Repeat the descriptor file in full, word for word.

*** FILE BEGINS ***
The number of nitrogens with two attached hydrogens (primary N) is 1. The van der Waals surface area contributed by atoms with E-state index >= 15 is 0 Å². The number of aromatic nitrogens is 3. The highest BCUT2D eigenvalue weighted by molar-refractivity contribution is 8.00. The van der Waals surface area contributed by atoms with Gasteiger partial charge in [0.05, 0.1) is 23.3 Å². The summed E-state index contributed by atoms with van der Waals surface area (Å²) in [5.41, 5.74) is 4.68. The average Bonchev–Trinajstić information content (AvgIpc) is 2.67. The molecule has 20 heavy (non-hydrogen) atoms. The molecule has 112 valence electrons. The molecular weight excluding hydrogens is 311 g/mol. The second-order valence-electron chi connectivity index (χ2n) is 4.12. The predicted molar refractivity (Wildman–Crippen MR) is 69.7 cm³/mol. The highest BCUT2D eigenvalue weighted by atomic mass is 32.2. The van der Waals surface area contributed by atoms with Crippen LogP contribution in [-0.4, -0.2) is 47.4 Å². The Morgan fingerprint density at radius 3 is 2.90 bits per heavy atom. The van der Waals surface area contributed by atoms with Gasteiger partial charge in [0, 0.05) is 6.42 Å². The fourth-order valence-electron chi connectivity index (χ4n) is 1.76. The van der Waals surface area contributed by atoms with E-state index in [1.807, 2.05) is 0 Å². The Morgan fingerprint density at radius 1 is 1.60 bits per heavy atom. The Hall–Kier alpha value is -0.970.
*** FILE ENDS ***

The number of nitrogens with two attached hydrogens (primary N) is 1. The van der Waals surface area contributed by atoms with E-state index >= 15 is 0 Å². The number of aromatic nitrogens is 3. The highest BCUT2D eigenvalue weighted by molar-refractivity contribution is 8.00. The van der Waals surface area contributed by atoms with Gasteiger partial charge in [0.05, 0.1) is 23.3 Å². The summed E-state index contributed by atoms with van der Waals surface area (Å²) in [5.41, 5.74) is 4.68. The average Bonchev–Trinajstić information content (AvgIpc) is 2.67. The molecule has 20 heavy (non-hydrogen) atoms. The molecule has 112 valence electrons. The molecular weight excluding hydrogens is 311 g/mol. The second-order valence-electron chi connectivity index (χ2n) is 4.12. The predicted molar refractivity (Wildman–Crippen MR) is 69.7 cm³/mol. The highest BCUT2D eigenvalue weighted by atomic mass is 32.2. The van der Waals surface area contributed by atoms with Crippen LogP contribution in [-0.4, -0.2) is 47.4 Å². The Morgan fingerprint density at radius 3 is 2.90 bits per heavy atom. The van der Waals surface area contributed by atoms with Gasteiger partial charge in [0, 0.05) is 6.42 Å². The fourth-order valence-electron chi connectivity index (χ4n) is 1.76. The van der Waals surface area contributed by atoms with E-state index in [1.807, 2.05) is 0 Å². The Morgan fingerprint density at radius 1 is 1.60 bits per heavy atom. The Hall–Kier alpha value is -0.970.